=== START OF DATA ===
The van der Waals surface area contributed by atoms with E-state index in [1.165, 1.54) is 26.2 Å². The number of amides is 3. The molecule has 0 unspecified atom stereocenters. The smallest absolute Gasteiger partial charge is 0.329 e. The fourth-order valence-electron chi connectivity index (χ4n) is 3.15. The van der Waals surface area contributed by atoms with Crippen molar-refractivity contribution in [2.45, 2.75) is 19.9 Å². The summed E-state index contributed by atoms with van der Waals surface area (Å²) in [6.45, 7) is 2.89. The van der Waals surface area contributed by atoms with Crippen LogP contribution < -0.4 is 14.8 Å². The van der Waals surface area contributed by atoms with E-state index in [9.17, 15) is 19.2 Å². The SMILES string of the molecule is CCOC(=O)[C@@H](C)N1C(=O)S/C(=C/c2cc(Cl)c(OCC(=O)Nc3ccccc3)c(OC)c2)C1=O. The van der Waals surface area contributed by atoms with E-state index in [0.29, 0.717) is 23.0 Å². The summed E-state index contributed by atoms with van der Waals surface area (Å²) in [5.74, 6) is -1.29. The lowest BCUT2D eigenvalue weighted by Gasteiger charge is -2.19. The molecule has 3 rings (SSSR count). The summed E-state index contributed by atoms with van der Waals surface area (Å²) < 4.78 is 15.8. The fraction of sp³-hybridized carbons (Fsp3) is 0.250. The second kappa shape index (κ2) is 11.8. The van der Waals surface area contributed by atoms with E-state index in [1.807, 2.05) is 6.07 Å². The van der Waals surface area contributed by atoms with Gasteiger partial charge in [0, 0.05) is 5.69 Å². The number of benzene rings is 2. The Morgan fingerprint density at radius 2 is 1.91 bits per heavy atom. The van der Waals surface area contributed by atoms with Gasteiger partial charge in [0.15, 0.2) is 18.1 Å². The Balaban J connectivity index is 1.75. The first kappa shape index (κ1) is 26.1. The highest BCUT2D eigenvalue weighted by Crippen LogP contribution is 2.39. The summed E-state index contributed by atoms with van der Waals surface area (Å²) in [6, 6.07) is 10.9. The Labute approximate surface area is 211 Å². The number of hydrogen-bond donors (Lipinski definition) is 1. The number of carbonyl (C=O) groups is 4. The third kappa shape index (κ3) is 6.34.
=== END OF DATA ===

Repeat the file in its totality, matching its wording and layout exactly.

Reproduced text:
The van der Waals surface area contributed by atoms with E-state index in [1.165, 1.54) is 26.2 Å². The number of amides is 3. The molecule has 0 unspecified atom stereocenters. The smallest absolute Gasteiger partial charge is 0.329 e. The fourth-order valence-electron chi connectivity index (χ4n) is 3.15. The van der Waals surface area contributed by atoms with Crippen molar-refractivity contribution in [2.45, 2.75) is 19.9 Å². The summed E-state index contributed by atoms with van der Waals surface area (Å²) in [6.45, 7) is 2.89. The van der Waals surface area contributed by atoms with Crippen LogP contribution < -0.4 is 14.8 Å². The van der Waals surface area contributed by atoms with E-state index in [9.17, 15) is 19.2 Å². The SMILES string of the molecule is CCOC(=O)[C@@H](C)N1C(=O)S/C(=C/c2cc(Cl)c(OCC(=O)Nc3ccccc3)c(OC)c2)C1=O. The van der Waals surface area contributed by atoms with E-state index in [0.29, 0.717) is 23.0 Å². The summed E-state index contributed by atoms with van der Waals surface area (Å²) in [5.74, 6) is -1.29. The lowest BCUT2D eigenvalue weighted by Gasteiger charge is -2.19. The molecule has 3 rings (SSSR count). The summed E-state index contributed by atoms with van der Waals surface area (Å²) < 4.78 is 15.8. The fraction of sp³-hybridized carbons (Fsp3) is 0.250. The second kappa shape index (κ2) is 11.8. The van der Waals surface area contributed by atoms with E-state index in [1.807, 2.05) is 6.07 Å². The van der Waals surface area contributed by atoms with Gasteiger partial charge in [0, 0.05) is 5.69 Å². The number of benzene rings is 2. The Morgan fingerprint density at radius 2 is 1.91 bits per heavy atom. The van der Waals surface area contributed by atoms with Gasteiger partial charge in [0.15, 0.2) is 18.1 Å². The Balaban J connectivity index is 1.75. The first kappa shape index (κ1) is 26.1. The highest BCUT2D eigenvalue weighted by Crippen LogP contribution is 2.39. The summed E-state index contributed by atoms with van der Waals surface area (Å²) in [6, 6.07) is 10.9. The Labute approximate surface area is 211 Å². The number of hydrogen-bond donors (Lipinski definition) is 1. The number of carbonyl (C=O) groups is 4. The third kappa shape index (κ3) is 6.34.